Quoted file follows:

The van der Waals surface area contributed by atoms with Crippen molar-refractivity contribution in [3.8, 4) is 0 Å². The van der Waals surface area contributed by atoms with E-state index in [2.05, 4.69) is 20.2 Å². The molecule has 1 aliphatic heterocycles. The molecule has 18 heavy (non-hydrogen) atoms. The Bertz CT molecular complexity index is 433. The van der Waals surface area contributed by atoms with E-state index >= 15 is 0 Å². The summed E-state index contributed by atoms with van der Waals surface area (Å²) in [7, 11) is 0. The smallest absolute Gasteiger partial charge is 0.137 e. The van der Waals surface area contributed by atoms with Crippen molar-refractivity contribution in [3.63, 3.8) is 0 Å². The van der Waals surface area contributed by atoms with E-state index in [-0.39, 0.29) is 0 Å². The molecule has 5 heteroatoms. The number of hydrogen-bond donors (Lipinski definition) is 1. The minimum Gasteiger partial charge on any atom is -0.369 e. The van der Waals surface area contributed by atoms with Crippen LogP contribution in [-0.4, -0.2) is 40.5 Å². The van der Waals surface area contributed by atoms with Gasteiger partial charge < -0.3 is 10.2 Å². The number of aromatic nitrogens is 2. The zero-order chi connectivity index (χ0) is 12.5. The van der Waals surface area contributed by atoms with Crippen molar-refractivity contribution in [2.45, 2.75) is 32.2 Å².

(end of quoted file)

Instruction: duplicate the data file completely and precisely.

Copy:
The van der Waals surface area contributed by atoms with Crippen molar-refractivity contribution in [3.8, 4) is 0 Å². The van der Waals surface area contributed by atoms with E-state index in [2.05, 4.69) is 20.2 Å². The molecule has 1 aliphatic heterocycles. The molecule has 18 heavy (non-hydrogen) atoms. The Bertz CT molecular complexity index is 433. The van der Waals surface area contributed by atoms with E-state index >= 15 is 0 Å². The summed E-state index contributed by atoms with van der Waals surface area (Å²) in [7, 11) is 0. The smallest absolute Gasteiger partial charge is 0.137 e. The van der Waals surface area contributed by atoms with Crippen molar-refractivity contribution in [3.63, 3.8) is 0 Å². The van der Waals surface area contributed by atoms with E-state index in [-0.39, 0.29) is 0 Å². The molecule has 5 heteroatoms. The number of hydrogen-bond donors (Lipinski definition) is 1. The minimum Gasteiger partial charge on any atom is -0.369 e. The van der Waals surface area contributed by atoms with Crippen LogP contribution in [-0.4, -0.2) is 40.5 Å². The van der Waals surface area contributed by atoms with Gasteiger partial charge < -0.3 is 10.2 Å². The number of aromatic nitrogens is 2. The zero-order chi connectivity index (χ0) is 12.5. The van der Waals surface area contributed by atoms with Crippen molar-refractivity contribution in [2.45, 2.75) is 32.2 Å².